Flipkart has the top score of the most visited e-commerce websites and just like Amazon, the business has promptly enhanced one of India’s innovative unicorns. Its business plan involves its market share, product offering, Target audience, Investor, and Competitor advantage.
Flipkart is India’s leading e-commerce company headquartered in Bengaluru. Sachin Bansal and Binny Bansal are the founders of India-based Flipkart in 2007. Flipkart has a wide variety of products online. Now owned by Walmart, the company is one of the great success stories of India.
With over 80 categories, Flipkart has sellers for all items, ranging from groceries, toiletries, clothes, books, shoes, furniture, electronics, etc.
Business Model Canvas
Timeline of Flipkart
- Phase 1 was the foundational phase between 2008 and 2014. Flipkart initially focused on selling books, building India-wide distribution network, and providing great customer experience to early adopters of the service. After cracking that, Flipkart expanded to electronics in 2011 and acquired Myntra in 2014. Flipkart held its first Big Billion Day sale in 2014.
- Phase 2 was the intense competition phase. Amazon launched its marketplace in India in 2013 and, in 2014, announced that it will invest at least $2B to grow its footprint in India. So, the race to dominate Indian e-commerce started in earnest in 2014. Between 2015 and 2017, there was an intense fight between Flipkart and Amazon.
- Phase 3: By early 2018, it was becoming clear that Flipkart would be able to hold its ground against the much larger and much stronger competitor. This led to the consolidation phase for Flipkart. In this phase, it was important for Flipkart to strengthen its lead and to ensure that the advantage does not slip away.
Revenue model of Flipkart
Flipkart works on a B2C model, where they basically work as a middle man between buyers and sellers. To make revenue, they charge a commission, a convenience fee, logistic charges, advertisement charges, Myntra as only some of the areas they generate revenue from.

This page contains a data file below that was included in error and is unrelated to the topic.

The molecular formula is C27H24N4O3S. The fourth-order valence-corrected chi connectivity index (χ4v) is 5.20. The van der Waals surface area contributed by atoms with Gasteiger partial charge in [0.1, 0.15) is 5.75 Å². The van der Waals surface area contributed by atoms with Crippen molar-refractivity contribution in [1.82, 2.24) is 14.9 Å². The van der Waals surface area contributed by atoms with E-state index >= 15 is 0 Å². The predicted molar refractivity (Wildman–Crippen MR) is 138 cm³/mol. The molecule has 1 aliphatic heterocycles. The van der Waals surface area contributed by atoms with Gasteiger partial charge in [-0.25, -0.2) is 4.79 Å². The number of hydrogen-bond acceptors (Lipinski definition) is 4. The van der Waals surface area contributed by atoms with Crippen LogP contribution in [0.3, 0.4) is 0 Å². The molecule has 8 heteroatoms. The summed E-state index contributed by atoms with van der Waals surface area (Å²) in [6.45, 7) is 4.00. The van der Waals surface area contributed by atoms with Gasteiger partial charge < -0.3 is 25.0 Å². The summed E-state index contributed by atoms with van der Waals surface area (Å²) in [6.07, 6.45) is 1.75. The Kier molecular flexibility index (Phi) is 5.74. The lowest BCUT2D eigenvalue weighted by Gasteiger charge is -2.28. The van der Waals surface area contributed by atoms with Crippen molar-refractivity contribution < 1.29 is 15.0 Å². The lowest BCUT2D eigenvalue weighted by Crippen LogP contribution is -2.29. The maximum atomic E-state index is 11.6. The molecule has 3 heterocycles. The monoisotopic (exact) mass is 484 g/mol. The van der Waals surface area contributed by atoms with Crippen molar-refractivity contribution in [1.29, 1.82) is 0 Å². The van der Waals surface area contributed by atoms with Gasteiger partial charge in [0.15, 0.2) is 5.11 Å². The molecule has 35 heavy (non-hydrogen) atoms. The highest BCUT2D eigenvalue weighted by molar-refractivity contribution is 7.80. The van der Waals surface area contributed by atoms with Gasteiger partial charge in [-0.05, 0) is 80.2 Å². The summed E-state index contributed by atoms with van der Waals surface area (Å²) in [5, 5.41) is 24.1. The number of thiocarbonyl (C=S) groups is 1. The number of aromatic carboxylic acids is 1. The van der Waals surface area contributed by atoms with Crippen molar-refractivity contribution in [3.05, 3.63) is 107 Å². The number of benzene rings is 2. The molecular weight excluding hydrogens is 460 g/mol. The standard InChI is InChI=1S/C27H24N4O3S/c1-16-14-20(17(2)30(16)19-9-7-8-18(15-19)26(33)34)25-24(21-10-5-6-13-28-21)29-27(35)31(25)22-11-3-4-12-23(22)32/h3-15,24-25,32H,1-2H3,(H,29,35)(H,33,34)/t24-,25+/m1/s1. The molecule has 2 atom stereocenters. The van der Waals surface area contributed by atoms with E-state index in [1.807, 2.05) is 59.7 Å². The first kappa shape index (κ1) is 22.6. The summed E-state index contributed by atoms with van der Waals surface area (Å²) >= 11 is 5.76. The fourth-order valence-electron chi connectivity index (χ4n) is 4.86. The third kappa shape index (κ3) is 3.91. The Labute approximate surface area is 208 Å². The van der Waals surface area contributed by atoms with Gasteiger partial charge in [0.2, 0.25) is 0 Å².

Flipkart is an online B2C shopping portal, which provides shopping opportunities to Indian consumers. It allows the vendors to sell their ready-to-sell products by giving appealing discounts or sales to its consumers who wish to buy them. The buyers choose the products they want and place an order and they are shipped to them.
The various options for selling and buying through Flipkart are through
- Flipkart website
- The web app
- Social websites
- Advertised or affiliated networks like review websites, coupon websites, bloggers, etc.
The percentage commission charged by Flipkart varies from the type of product and its sales. It ranges from 5% to 20% excluding taxes and discounts. This was the basic idea from which Flipkart earned its online place.
Flipkart operates on the B2C model (Business-to-Consumer).
SWOT Analysis of Flipkart focuses on Strengths, weaknesses, opportunities, and threats. Strength and Weaknesses are internal factors and Opportunities and Threats are the external factors that influence the SWOT Analysis of Flipkart.
Strength in the SWOT Analysis of Flipkart
- Large Company: Flipkart is India’s largest e-commerce company, with a GMV (gross merchandise value) of $1 billion.
- Market Share: Flipkart has a market share of 39.5%.
- Financials: Flipkart has annual revenue of 6.1 billion US Dollars.
- Acquisitions: The Company’s series of acquisitions, including chakpak.com, weread.com, Letsbuy.co, Mine360, and Myntra, has assisted the company in its expansion into the E-commerce space by leveraging the capabilities and existing resources of acquired companies.
- High brand recall: Flipkart has established itself as a renowned E-commerce company in India through television advertisements, online branding, and its presence on social media platforms. Brand activities such as the “Big billion day” have significantly increased the company’s brand recall.
- Own Payment Gateway & Logistics Arm: Having its own Logistics arm is advantageous. The company has been able to control its expenses through E-kart and the payment gateway Payzippy. As a result, the benefits are passed on to the end users.
- Exclusive and broad product range: Having exclusive rights to launch some products, such as Motorola Mobiles, Xiaomi Mobiles, Oppo, Vivo, and personal designers segments in the garments category, has helped the company differentiate and localise its offerings.